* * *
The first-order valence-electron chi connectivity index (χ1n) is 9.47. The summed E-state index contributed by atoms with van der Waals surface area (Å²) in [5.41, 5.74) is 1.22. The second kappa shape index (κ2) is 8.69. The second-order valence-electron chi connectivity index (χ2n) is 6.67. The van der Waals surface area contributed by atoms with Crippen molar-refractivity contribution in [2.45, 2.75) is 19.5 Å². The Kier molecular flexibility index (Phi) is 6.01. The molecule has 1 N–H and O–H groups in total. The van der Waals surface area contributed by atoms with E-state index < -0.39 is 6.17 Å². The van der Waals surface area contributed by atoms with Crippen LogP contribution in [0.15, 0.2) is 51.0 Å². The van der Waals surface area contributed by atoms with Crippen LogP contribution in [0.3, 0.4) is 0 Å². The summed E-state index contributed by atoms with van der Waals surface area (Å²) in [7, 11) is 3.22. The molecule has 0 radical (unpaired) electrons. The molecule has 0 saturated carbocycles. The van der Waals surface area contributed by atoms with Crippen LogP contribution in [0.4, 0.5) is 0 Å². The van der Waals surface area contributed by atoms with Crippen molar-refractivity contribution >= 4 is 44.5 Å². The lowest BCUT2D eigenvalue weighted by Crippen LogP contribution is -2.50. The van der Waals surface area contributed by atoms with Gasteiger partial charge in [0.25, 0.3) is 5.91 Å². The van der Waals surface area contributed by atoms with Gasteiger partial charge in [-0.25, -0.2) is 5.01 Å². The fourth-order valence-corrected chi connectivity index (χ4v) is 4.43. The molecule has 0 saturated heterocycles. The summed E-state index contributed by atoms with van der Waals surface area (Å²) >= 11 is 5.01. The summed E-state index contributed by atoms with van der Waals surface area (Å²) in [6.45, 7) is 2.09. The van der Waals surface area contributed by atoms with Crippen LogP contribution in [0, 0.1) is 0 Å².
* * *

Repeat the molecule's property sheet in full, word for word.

The first-order valence-electron chi connectivity index (χ1n) is 9.47. The summed E-state index contributed by atoms with van der Waals surface area (Å²) in [5.41, 5.74) is 1.22. The second kappa shape index (κ2) is 8.69. The second-order valence-electron chi connectivity index (χ2n) is 6.67. The van der Waals surface area contributed by atoms with Crippen molar-refractivity contribution in [2.45, 2.75) is 19.5 Å². The Kier molecular flexibility index (Phi) is 6.01. The molecule has 1 N–H and O–H groups in total. The van der Waals surface area contributed by atoms with E-state index < -0.39 is 6.17 Å². The van der Waals surface area contributed by atoms with Crippen LogP contribution in [0.15, 0.2) is 51.0 Å². The van der Waals surface area contributed by atoms with Crippen LogP contribution in [0.3, 0.4) is 0 Å². The summed E-state index contributed by atoms with van der Waals surface area (Å²) in [7, 11) is 3.22. The molecule has 0 radical (unpaired) electrons. The molecule has 0 saturated carbocycles. The van der Waals surface area contributed by atoms with Crippen LogP contribution in [0.4, 0.5) is 0 Å². The van der Waals surface area contributed by atoms with Crippen molar-refractivity contribution >= 4 is 44.5 Å². The lowest BCUT2D eigenvalue weighted by Crippen LogP contribution is -2.50. The van der Waals surface area contributed by atoms with Gasteiger partial charge in [0.25, 0.3) is 5.91 Å². The van der Waals surface area contributed by atoms with Gasteiger partial charge in [-0.25, -0.2) is 5.01 Å². The fourth-order valence-corrected chi connectivity index (χ4v) is 4.43. The molecule has 0 saturated heterocycles. The summed E-state index contributed by atoms with van der Waals surface area (Å²) >= 11 is 5.01. The summed E-state index contributed by atoms with van der Waals surface area (Å²) in [6.45, 7) is 2.09. The van der Waals surface area contributed by atoms with Crippen LogP contribution in [0, 0.1) is 0 Å².